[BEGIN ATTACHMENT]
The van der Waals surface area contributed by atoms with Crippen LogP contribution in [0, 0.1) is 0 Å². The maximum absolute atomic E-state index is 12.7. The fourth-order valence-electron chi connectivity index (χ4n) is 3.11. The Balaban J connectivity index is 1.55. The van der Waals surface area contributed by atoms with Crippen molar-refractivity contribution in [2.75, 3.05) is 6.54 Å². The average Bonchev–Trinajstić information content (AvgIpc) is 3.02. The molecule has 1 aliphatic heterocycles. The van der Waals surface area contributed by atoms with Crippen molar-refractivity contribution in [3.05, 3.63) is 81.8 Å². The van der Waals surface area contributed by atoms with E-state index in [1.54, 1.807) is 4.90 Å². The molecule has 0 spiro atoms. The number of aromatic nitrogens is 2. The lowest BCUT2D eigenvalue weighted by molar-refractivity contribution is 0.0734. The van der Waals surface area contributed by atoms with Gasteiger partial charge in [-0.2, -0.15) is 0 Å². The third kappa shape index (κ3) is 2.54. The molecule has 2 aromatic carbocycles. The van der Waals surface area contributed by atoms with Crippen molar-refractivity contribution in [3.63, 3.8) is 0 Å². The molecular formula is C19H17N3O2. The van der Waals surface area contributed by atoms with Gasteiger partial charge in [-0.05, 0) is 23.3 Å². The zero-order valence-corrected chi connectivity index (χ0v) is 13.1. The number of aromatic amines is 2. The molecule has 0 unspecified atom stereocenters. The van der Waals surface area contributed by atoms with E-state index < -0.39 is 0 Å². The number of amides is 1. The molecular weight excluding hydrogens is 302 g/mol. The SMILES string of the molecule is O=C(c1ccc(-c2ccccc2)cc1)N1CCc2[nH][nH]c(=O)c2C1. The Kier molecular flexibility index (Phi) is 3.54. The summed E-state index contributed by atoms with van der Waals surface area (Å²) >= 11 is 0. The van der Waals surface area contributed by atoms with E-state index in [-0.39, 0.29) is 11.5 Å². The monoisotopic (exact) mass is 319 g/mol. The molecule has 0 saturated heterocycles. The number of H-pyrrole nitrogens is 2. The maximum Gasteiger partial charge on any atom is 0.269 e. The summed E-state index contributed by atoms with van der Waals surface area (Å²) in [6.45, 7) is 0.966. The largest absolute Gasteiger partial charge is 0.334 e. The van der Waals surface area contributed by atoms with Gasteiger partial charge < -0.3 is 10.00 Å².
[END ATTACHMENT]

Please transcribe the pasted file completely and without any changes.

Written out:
The van der Waals surface area contributed by atoms with Crippen LogP contribution in [0, 0.1) is 0 Å². The maximum absolute atomic E-state index is 12.7. The fourth-order valence-electron chi connectivity index (χ4n) is 3.11. The Balaban J connectivity index is 1.55. The van der Waals surface area contributed by atoms with Crippen molar-refractivity contribution in [2.75, 3.05) is 6.54 Å². The average Bonchev–Trinajstić information content (AvgIpc) is 3.02. The molecule has 1 aliphatic heterocycles. The van der Waals surface area contributed by atoms with Crippen molar-refractivity contribution in [3.05, 3.63) is 81.8 Å². The van der Waals surface area contributed by atoms with E-state index in [1.54, 1.807) is 4.90 Å². The molecule has 0 spiro atoms. The number of aromatic nitrogens is 2. The lowest BCUT2D eigenvalue weighted by molar-refractivity contribution is 0.0734. The van der Waals surface area contributed by atoms with Gasteiger partial charge in [-0.2, -0.15) is 0 Å². The third kappa shape index (κ3) is 2.54. The molecule has 2 aromatic carbocycles. The van der Waals surface area contributed by atoms with Crippen molar-refractivity contribution in [3.63, 3.8) is 0 Å². The molecular formula is C19H17N3O2. The van der Waals surface area contributed by atoms with Gasteiger partial charge in [-0.05, 0) is 23.3 Å². The zero-order valence-corrected chi connectivity index (χ0v) is 13.1. The number of aromatic amines is 2. The molecule has 0 unspecified atom stereocenters. The van der Waals surface area contributed by atoms with E-state index < -0.39 is 0 Å². The number of amides is 1. The molecular weight excluding hydrogens is 302 g/mol. The SMILES string of the molecule is O=C(c1ccc(-c2ccccc2)cc1)N1CCc2[nH][nH]c(=O)c2C1. The Kier molecular flexibility index (Phi) is 3.54. The summed E-state index contributed by atoms with van der Waals surface area (Å²) >= 11 is 0. The van der Waals surface area contributed by atoms with E-state index in [-0.39, 0.29) is 11.5 Å². The monoisotopic (exact) mass is 319 g/mol. The molecule has 0 saturated heterocycles. The number of H-pyrrole nitrogens is 2. The maximum Gasteiger partial charge on any atom is 0.269 e. The summed E-state index contributed by atoms with van der Waals surface area (Å²) in [6.45, 7) is 0.966. The largest absolute Gasteiger partial charge is 0.334 e. The van der Waals surface area contributed by atoms with Gasteiger partial charge < -0.3 is 10.00 Å².